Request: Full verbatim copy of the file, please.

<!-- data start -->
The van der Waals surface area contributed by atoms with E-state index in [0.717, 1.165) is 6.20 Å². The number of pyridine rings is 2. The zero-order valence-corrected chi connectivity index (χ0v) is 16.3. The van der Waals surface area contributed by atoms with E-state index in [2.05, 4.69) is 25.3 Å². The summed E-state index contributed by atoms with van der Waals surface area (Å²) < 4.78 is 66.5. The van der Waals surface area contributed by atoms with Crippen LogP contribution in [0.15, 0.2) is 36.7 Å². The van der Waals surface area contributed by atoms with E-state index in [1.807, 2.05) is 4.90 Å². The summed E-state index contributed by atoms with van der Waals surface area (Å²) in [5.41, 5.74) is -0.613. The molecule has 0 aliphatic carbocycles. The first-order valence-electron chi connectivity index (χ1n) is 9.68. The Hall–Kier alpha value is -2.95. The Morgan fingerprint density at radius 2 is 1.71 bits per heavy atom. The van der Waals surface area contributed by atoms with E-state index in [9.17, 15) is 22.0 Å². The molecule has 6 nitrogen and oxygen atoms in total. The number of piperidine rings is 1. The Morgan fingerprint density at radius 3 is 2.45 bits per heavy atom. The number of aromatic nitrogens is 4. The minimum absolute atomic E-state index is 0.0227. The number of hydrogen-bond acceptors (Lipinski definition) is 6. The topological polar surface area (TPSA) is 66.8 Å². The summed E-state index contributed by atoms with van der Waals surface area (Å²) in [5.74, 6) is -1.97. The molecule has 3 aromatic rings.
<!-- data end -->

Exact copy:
The van der Waals surface area contributed by atoms with E-state index in [0.717, 1.165) is 6.20 Å². The number of pyridine rings is 2. The zero-order valence-corrected chi connectivity index (χ0v) is 16.3. The van der Waals surface area contributed by atoms with E-state index in [2.05, 4.69) is 25.3 Å². The summed E-state index contributed by atoms with van der Waals surface area (Å²) < 4.78 is 66.5. The van der Waals surface area contributed by atoms with Crippen LogP contribution in [0.15, 0.2) is 36.7 Å². The van der Waals surface area contributed by atoms with E-state index in [1.807, 2.05) is 4.90 Å². The summed E-state index contributed by atoms with van der Waals surface area (Å²) in [5.41, 5.74) is -0.613. The molecule has 0 aliphatic carbocycles. The first-order valence-electron chi connectivity index (χ1n) is 9.68. The Hall–Kier alpha value is -2.95. The Morgan fingerprint density at radius 2 is 1.71 bits per heavy atom. The van der Waals surface area contributed by atoms with E-state index in [9.17, 15) is 22.0 Å². The molecule has 6 nitrogen and oxygen atoms in total. The number of piperidine rings is 1. The Morgan fingerprint density at radius 3 is 2.45 bits per heavy atom. The number of aromatic nitrogens is 4. The minimum absolute atomic E-state index is 0.0227. The number of hydrogen-bond acceptors (Lipinski definition) is 6. The topological polar surface area (TPSA) is 66.8 Å². The summed E-state index contributed by atoms with van der Waals surface area (Å²) in [5.74, 6) is -1.97. The molecule has 3 aromatic rings.